Credit skills are at the heart of a bank’s function. Every day in every bank, customers are beginning, maintaining or updating credit agreements. Ensuring that customers are being offered the right products and that best practices and regulatory requirements are being met is critical for anyone working in the area.
Christine McGowan, Head of Business Change & Strategy with AIB, is an experienced credit professional and has held senior leadership positions across the AIB Group in risk, retail, capital markets and HR. Following the financial crisis, Christine moved back in to a credit risk role from customer facing and led a transformative project to enhance credit skills across the bank.
Filling skills gaps
Following the financial crisis, skills gaps were emerging as organisations evolved. Credit was highlighted as a key area where training and education offerings needed to be reviewed. “There was an opportunity in the bank to grow my experience. and a gap in skillset for through the cycle lending. That’s when I started looking at material initially for my own team to build and enhance the skillset,” Christine explains.
Many of those working within credit roles had experience of lending during one part of the credit cycle. “It’s more straightforward when you’re looking at cases in an upturn, because everything is positive,” Christine says. “The really challenging part is in a downturn. How are you going to support your customers and assess their cashflow going forward in the right way? That takes a skillset.”
A new solution
Christine began a project to review all credit training courses available across the bank, with a view to streamlining, updating and simplifying the training required. At the time, 252 courses were on offer in the area. For a recent joiner or someone new to the area, it was daunting and difficult to navigate.
“We stood up a steering group together across the group – ROI and UK. Everybody had similar situations. Our first step was to then to bring together a group of Credit SME’s/experts in their areas to look at all the material that was there,” she says.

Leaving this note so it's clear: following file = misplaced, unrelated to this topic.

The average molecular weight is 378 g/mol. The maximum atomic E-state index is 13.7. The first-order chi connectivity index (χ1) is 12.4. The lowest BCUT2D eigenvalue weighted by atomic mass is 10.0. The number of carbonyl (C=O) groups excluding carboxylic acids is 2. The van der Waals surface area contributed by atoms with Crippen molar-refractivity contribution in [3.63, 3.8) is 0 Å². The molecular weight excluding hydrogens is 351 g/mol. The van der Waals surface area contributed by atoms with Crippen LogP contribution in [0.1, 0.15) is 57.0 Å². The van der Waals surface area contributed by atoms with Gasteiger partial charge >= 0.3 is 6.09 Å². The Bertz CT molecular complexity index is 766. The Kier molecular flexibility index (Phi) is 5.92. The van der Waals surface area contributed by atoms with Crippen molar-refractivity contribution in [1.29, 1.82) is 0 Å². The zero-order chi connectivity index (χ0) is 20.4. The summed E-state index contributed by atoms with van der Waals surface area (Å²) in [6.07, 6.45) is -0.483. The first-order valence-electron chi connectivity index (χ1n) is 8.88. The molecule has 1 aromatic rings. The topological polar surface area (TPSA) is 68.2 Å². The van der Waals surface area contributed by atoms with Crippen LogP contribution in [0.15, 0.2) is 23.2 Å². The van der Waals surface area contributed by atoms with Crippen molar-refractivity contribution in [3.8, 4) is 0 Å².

After reviewing all the material and deciding which courses to keep, gaps were identified. “The biggest challenge was to fill the gaps in terms of the material,” Christine says. This required seeking relevant courses available with education institutes, as well as developing and delivering tailored training sessions internally.
The project took six months and a significant lift from all the team members involved in terms of the review and then almost a year to secure and develop the additional courses needed. The result is a new credit curriculum – a set of on-line and classroom modules. In total there are 42 sperate modules which include a mix of internal training and IOB programmes.
A clear path
The impact for the bank has been incredibly positive. “The biggest impact for the business is that there is a clear path,” Christine explains. “If you join either as a new joiner or you come into credit later in your career, you can see very clearly what you need to do for your development.” From a risk management perspective, the organisation also has improved consistency of credit education and training with all those in credit roles wither customer facing or in the second line having the same material and curriculum.
Last November, AIB held its first curriculum awards since 2019. The impact of the project really became visible. “We had 175 people invited. We had each of their heads of business areas…. It was fantastic to see that many people in a room people awarded. It was super,” Christine says.
When the new credit curriculum was first launched in 2017, now, over 1,700 AIB employees are taking part. “That’s where you see this is really making an impact,” she says.
Education is critical
Credit is an area where training and skills development are critical. In this volatile and unpredictable economic environment, Christine believes that education and training are more important than ever. “Over the last number of years – we’ve had Brexit, Covid, the war in Ukraine, and cost-of-living challenges. There is something all the time from a macro perspective so, you need to be equipped to deal with that. Whether you’re looking after a customer on the frontline or whether you’re in risk and you’re the one assessing the credit applications and taking that risk on to the balance sheet you need to be up to speed with regulation, policies, cash flow analysis and best practices.”
Working in business change, Christine is often faced with new challenges. It’s the part of her job she loves the most. “There is no routine. You absolutely can’t predict what happens next... Within my role, every year I’m still learning. Every year I have something that I probably haven’t had to deal with before. That’s great. You might be overwhelmed at the start, but at the end of a new challenge – you get that great sense of accomplishment.”
IOB Future of Finance Awards
Christine McGowan won the Risk Management category at the IOB Future of Finance Awards 2023. Learn more about the IOB Future of Finance Awards the 2023 winners here.